If there’s one thing I know for sure, it’s that I would never ever trust the Cabinet for Health and Family Services with children in need. Another? Kathy Stein ought to step down from the bench and return to practice as an attorney. Sure, Republicans have been fishing for literally anything to hang over her head. But she’s been next to terrible in defending herself or explaining what’s occurred. Being unable to stand up to Republicans – even when you’re an impartial judge – is a sign of dangerous weakness. [H-L]

Muhammed Ali Khan tried to do one of the most boring, responsible things an American taxpayer can do: set up a government-guaranteed retirement savings account. He was rejected because the Treasury Department thought he might be a terrorist. [HuffPo]

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Hillbilly Elegy Is Republican Bullshit

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When Americans remember the Rev. Martin Luther King Jr., they like to recall his “I Have A Dream” speech from the 1963 March on Washington. It is beautifully aspirational — and no longer controversial. [H-L]

Republicans have spent most of the past seven years vowing to protect people with pre-existing conditions, even as they have pledged to get rid of the Affordable Care Act. [HuffPo]

City air pollution officials suspect the area near the CEMEX cement plant in southwest Louisville might violate the federal health standard for sulfur dioxide, a pollutant that’s especially hard on children, the elderly and people who suffer from asthma. But they won’t know for at least three years. [C-J/AKN]

Donald F. McGahn II, now Trump’s White House counsel, made $2.4 million as a lawyer with a client list loaded with deep-pocketed conservative groups, from Americans for Prosperity, backed by the conservative billionaires Charles G. and David H. Koch, to the Citizens United Foundation. [NY Times]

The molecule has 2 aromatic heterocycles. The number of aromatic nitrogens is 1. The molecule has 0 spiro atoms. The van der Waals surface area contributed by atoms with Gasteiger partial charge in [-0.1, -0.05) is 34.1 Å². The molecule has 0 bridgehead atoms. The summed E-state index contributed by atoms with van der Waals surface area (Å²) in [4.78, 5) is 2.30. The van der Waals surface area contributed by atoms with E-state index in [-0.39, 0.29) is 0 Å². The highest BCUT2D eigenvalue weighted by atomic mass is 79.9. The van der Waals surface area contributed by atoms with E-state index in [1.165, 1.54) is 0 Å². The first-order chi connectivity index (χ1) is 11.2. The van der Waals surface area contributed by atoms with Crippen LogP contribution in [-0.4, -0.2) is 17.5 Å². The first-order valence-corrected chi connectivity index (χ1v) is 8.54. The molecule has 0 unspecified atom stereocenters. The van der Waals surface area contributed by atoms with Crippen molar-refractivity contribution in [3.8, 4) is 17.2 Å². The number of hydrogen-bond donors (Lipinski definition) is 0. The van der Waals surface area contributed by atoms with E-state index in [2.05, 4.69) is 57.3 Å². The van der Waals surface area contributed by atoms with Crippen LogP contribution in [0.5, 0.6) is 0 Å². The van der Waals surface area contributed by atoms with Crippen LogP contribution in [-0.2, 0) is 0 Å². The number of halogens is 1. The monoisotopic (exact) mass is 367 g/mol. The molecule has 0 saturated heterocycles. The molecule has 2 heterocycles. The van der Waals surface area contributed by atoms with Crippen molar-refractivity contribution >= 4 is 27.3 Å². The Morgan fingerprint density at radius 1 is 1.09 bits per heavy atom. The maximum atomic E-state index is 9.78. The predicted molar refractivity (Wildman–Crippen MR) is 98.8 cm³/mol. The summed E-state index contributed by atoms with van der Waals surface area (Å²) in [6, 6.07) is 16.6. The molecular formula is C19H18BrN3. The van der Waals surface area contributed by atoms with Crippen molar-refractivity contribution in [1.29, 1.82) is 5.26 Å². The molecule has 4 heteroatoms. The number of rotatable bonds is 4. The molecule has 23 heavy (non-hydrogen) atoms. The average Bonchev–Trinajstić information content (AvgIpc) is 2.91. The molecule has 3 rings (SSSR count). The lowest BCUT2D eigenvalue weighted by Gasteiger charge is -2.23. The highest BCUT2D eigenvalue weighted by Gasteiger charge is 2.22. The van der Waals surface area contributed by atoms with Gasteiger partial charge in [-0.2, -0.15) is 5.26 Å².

Hillbilly Elegy is bullshit. Della Combs Brashear had had enough. She backed her Cadillac long-ways across the road in front of her house, lit the Virginia Slim in her mouth, pulled her .38 pistol from her purse, and waited, stone-faced and determined, for the next coal truck to come along. [Ivy Brashear]

Former Obama national security adviser Susan E. Rice said Tuesday that she “absolutely” never sought to uncover “for political purposes” the names of Trump campaign or transition officials concealed in intelligence intercepts, and she called suggestions that she leaked those identities “completely false.” [WaPo]

Boyd County avoided losing its four-judge structure after a statewide judicial redistricting plan failed to pass through the General Assembly, but the plan will likely be reintroduced next year. [Ashland Independent]

A U.S. appeals court on Thursday upheld a preliminary injunction against Ohio’s lethal injection process for executions. [Reuters]

Attorney General Andy Beshear has once again gone to court seeking to intervene in open records disputes between a Kentucky university and student-run college newspapers. [Ronnie Ellis]

House Intelligence Committee Chairman Devin Nunes (R-Calif.) on Thursday said he will temporarily step aside from his committee’s investigation into Russia’s meddling in the 2016 presidential election. [The Hill]

Two people who spent years in a Kentucky jail after being wrongfully charged with murder have sued 10 police officers from three departments, alleging a conspiracy to frame them by planting evidence to protect a confidential informant. [Richmond Register]

Senate Republicans invoked the “nuclear option” to gut the filibuster for Supreme Court nominees Thursday, a historic move that paves the way for Neil Gorsuch’s confirmation and ensures that future high court nominees can advance in the Senate without clearing a 60-vote threshold. [Politico]

Funny how this story doesn’t mention an anti-trust investigation, isn’t it? It’s like McClatchy wants to suck more than Gannett these days. [H-L]